LeBron James' first phone call upon signing in Cleveland was to Kevin Love

LeBron James' first phone call upon signing in Cleveland was to Kevin Love
LeBron James' first phone call upon signing in Cleveland was to Kevin Love

The Cavaliers introduced Kevin Love as the newest member of a revamped squadron, culminating 30 days of nonstop coverage ranging from legitimate analysis to Minnesota also dealing an octopus named K-Love to Cleveland, so little was expected from Tuesday's press conference.

For the most part, that held true — since Love's stated "longterm" commitment to the Cavs was reported by Adrian Wojnarowski three weeks ago — except for one revelation that is sure to raise some eyebrows in the NBA commissioner's office: LeBron James called Kevin Love the day he signed in Cleveland.

"LeBron had signed to come back with the Cleveland Cavaliers, and just a few hours post he called me and I said, 'You know what? I'm in.' That had a lot to do with my decision. I knew they had a lot of young pieces in place, a lot of great talent that has accumulated here as well, and I knew the city relatively well, but that had a lot to do with it."

Later, Love clarified: "I was the first call that he made after he signed, and I'm very happy about that."

Considering the league just fined the Raptors $25,000 for "global brand ambassador" Drake instigating a "KD" chant in front of Kevin Durant at Toronto's OVO Fest, Love's statement seems significant. According to Larry Coon of NBA Salary Cap FAQ fame, the NBA's tampering rule is as follows.

Tampering is when a player or team directly or indirectly entices, induces or persuades anybody (player, general manager, etc.) who is under contract with another team in order to negotiate for their services. The NBA may impose suspensions and/or fines up to $50,000 if tampering is discovered, however the league's practice has been to wait until a team lodges a complaint before investigating (but that's not to say they don't continue to monitor the league and won't take action independently if they discover that tampering has occurred).

Now, Love didn't get into too much that was said on that phone call, but the inference after a roundabout discussion of their relationship as USA Basketball teammates is that James wanted him in Cleveland. Of course, Timberwolves president Flip Saunders still had to trade Love, making it unlikely he'd file a complaint, so the question becomes whether Adam Silver's office deems this worth an investigation.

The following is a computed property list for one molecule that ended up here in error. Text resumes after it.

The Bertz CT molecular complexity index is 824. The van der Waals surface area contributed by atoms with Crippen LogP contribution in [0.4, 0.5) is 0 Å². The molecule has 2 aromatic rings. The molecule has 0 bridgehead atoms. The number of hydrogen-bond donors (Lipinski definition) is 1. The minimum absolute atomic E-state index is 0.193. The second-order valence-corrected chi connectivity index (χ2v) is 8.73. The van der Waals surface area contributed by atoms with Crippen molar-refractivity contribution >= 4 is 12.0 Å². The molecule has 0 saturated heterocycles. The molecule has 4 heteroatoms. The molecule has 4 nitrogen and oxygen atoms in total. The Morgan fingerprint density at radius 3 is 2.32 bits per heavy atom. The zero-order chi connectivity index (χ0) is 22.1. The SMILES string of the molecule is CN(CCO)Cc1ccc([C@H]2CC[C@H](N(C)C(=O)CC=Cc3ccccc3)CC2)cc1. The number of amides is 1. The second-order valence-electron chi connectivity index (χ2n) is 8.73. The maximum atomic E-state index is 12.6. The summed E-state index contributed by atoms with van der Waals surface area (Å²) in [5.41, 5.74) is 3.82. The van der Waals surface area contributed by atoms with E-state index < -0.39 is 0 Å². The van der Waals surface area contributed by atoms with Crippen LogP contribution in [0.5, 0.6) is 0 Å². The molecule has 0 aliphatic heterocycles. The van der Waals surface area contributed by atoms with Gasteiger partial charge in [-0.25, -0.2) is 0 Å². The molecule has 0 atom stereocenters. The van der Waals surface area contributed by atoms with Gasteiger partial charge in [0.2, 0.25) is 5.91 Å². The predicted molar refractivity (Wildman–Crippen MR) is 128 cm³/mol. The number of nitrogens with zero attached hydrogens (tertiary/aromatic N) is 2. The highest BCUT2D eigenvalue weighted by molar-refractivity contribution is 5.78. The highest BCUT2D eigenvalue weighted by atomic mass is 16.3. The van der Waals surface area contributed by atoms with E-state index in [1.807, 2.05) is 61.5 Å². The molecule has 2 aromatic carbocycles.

Four years ago, when LeBron teamed with Dwyane Wade and Chris Bosh in Miami, then commissioner David Stern did not "consider it colluding," which is a ridiculous statement. It may not have been tampering, since all three were free agents, but it was definitely collusion. Regardless, the difference here is Love was under contract in Minnesota, and James called immediately after signing in Cleveland.

Generally, the commissioner's office fines coaches and teams for violating its anti-tampering stance, and as we learned from Woj over the weekend, the NBA granted Cavaliers owner Dan Gilbert permission to meet with Love during the Las Vegas Summer League late last month — more than a week after Sports Illustrated published LeBron's "I'm Coming Home" announcement on July 11.

If the NBA starts fining players for talking to each other about the possibility of playing together, we'll be seeing quite a few salaries slashed. Considering the relationships players forge on the AAU, collegiate and international levels, the list of such scenarios is somewhere between long and endless, so it's probably best for the league to let Love's slip slide and rethink its wording on the tampering rule.

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